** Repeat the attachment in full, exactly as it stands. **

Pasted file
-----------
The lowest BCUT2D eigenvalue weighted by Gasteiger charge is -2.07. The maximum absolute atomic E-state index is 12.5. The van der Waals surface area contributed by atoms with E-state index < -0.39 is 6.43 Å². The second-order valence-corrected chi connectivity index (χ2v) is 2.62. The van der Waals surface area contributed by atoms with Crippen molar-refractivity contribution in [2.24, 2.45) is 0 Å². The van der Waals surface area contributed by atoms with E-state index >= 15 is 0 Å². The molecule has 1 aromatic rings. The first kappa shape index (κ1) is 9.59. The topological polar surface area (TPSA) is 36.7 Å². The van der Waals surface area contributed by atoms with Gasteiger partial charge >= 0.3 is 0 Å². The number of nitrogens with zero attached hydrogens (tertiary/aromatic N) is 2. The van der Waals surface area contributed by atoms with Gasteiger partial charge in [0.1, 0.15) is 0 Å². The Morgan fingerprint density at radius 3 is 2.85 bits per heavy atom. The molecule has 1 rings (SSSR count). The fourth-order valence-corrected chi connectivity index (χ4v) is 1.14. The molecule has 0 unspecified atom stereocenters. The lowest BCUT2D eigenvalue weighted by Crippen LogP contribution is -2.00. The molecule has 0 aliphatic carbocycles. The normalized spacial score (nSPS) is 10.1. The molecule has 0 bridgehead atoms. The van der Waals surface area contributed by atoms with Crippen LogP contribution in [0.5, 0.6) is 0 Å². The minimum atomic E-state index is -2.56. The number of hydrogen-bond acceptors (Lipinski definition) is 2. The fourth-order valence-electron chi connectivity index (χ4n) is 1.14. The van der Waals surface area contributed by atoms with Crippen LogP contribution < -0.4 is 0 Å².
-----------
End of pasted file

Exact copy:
The lowest BCUT2D eigenvalue weighted by Gasteiger charge is -2.07. The maximum absolute atomic E-state index is 12.5. The van der Waals surface area contributed by atoms with E-state index < -0.39 is 6.43 Å². The second-order valence-corrected chi connectivity index (χ2v) is 2.62. The van der Waals surface area contributed by atoms with Crippen molar-refractivity contribution in [2.24, 2.45) is 0 Å². The van der Waals surface area contributed by atoms with E-state index >= 15 is 0 Å². The molecule has 1 aromatic rings. The first kappa shape index (κ1) is 9.59. The topological polar surface area (TPSA) is 36.7 Å². The van der Waals surface area contributed by atoms with Gasteiger partial charge >= 0.3 is 0 Å². The number of nitrogens with zero attached hydrogens (tertiary/aromatic N) is 2. The van der Waals surface area contributed by atoms with Gasteiger partial charge in [0.1, 0.15) is 0 Å². The Morgan fingerprint density at radius 3 is 2.85 bits per heavy atom. The molecule has 1 rings (SSSR count). The fourth-order valence-corrected chi connectivity index (χ4v) is 1.14. The molecule has 0 unspecified atom stereocenters. The lowest BCUT2D eigenvalue weighted by Crippen LogP contribution is -2.00. The molecule has 0 aliphatic carbocycles. The normalized spacial score (nSPS) is 10.1. The molecule has 0 bridgehead atoms. The van der Waals surface area contributed by atoms with Crippen LogP contribution in [0.5, 0.6) is 0 Å². The minimum atomic E-state index is -2.56. The number of hydrogen-bond acceptors (Lipinski definition) is 2. The fourth-order valence-electron chi connectivity index (χ4n) is 1.14. The van der Waals surface area contributed by atoms with Crippen LogP contribution < -0.4 is 0 Å².